According to LinkedIn, conversations on the platform about economic uncertainty are skyrocketing. Posts mentioning “layoff” or “retrenchment” increased 17.9% compared to last year, while posts mentioning “recession” are up 879%.
Meanwhile, according to LinkedIn’s Workforce Confidence Index, based on feedback from more than 11,000 U.S workers, only 44% of employees feel they are prepared for an economic downturn, while 31% are concerned that their company is planning budget cuts and/or layoffs.
This is where career cushioning is coming into play. Employees are testing the job market to see what’s out there, gauging their standing in the current job market, and seeing if their salary expectations are reasonable so they have as much leverage as possible with their current employer.
Quiet quitting fits into career cushioning as well. Trends in the employment community show an increasing number of employees putting in just enough effort to keep their job and their paycheck while they look for side hustles and opportunities to moonlight, to have something in the wings just in case they get laid off or downsized because of economic conditions.
Is Career Cushioning Ethical?
Some argue that career cushioning isn’t exactly ethical. When you’re working at one company, they expect to get all of your time, effort, and focus through the good and the bad. If all of your energy is focused on your job, this argument says, the organization is less likely to fail as your cog in the larger machine of the company is holding strong.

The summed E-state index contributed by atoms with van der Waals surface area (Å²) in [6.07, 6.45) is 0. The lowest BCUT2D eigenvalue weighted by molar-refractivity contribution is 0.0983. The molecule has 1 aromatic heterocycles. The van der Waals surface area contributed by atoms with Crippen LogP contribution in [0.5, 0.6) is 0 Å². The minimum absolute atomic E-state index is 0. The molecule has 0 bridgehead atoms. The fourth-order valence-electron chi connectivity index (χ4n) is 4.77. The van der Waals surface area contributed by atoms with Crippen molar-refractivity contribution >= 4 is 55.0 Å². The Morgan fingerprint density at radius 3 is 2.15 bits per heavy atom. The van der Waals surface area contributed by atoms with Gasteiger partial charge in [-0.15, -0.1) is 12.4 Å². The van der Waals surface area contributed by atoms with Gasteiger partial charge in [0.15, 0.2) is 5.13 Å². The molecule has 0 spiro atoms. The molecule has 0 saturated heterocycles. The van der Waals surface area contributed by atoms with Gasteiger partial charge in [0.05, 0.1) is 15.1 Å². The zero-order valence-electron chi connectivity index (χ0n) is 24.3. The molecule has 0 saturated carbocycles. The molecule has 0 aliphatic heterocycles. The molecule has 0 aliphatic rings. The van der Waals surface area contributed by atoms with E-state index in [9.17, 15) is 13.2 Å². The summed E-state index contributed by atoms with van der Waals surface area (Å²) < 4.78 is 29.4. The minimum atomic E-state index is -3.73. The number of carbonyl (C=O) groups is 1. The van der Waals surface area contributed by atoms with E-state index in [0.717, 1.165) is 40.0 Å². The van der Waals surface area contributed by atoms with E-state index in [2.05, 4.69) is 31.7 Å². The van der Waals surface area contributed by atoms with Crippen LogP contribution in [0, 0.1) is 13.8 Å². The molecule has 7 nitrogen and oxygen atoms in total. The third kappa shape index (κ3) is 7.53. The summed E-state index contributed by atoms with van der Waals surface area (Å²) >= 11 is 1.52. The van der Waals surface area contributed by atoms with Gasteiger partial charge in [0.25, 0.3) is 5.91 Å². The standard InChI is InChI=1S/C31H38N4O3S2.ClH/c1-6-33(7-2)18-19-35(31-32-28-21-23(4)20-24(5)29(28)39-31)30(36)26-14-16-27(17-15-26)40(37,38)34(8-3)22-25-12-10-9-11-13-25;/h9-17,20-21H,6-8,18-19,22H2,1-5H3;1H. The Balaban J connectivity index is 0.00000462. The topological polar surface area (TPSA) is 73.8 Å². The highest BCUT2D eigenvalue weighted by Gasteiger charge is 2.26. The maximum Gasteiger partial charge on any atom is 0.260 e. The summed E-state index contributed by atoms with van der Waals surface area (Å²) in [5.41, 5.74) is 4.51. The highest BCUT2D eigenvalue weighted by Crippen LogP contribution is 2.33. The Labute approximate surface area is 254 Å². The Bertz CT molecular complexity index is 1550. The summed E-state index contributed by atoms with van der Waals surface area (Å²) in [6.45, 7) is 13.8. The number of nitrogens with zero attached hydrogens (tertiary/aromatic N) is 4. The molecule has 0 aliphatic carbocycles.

Others say that career cushioning is ethical as you’re not in a monogamous relationship with your role. Being prepared for the worst is realistic, and building skills is a good part of anyone’s career progression. This is especially the case if one feels like the ship of their company is sinking, and the writing is on the wall. A job is a reciprocal relationship that makes you sharper, smarter, and more experienced, which creates a feedback loop that gives you a valuable place on your team.
Hive, a project manager platform, says, if you are going to career cushion, there’s a right way to do it. And it lists five ways to go about proper cushioning.
A study from LinkedIn found that more than 40% of companies across the globe search for jobs based on skills rather than credentials. So, if you want to be ready for whatever job comes next, focus on your skills. At worst, you’ll keep your job and just get better at it. And at best, if you really are laid off, you’ll be ready for whatever the job market has to offer you.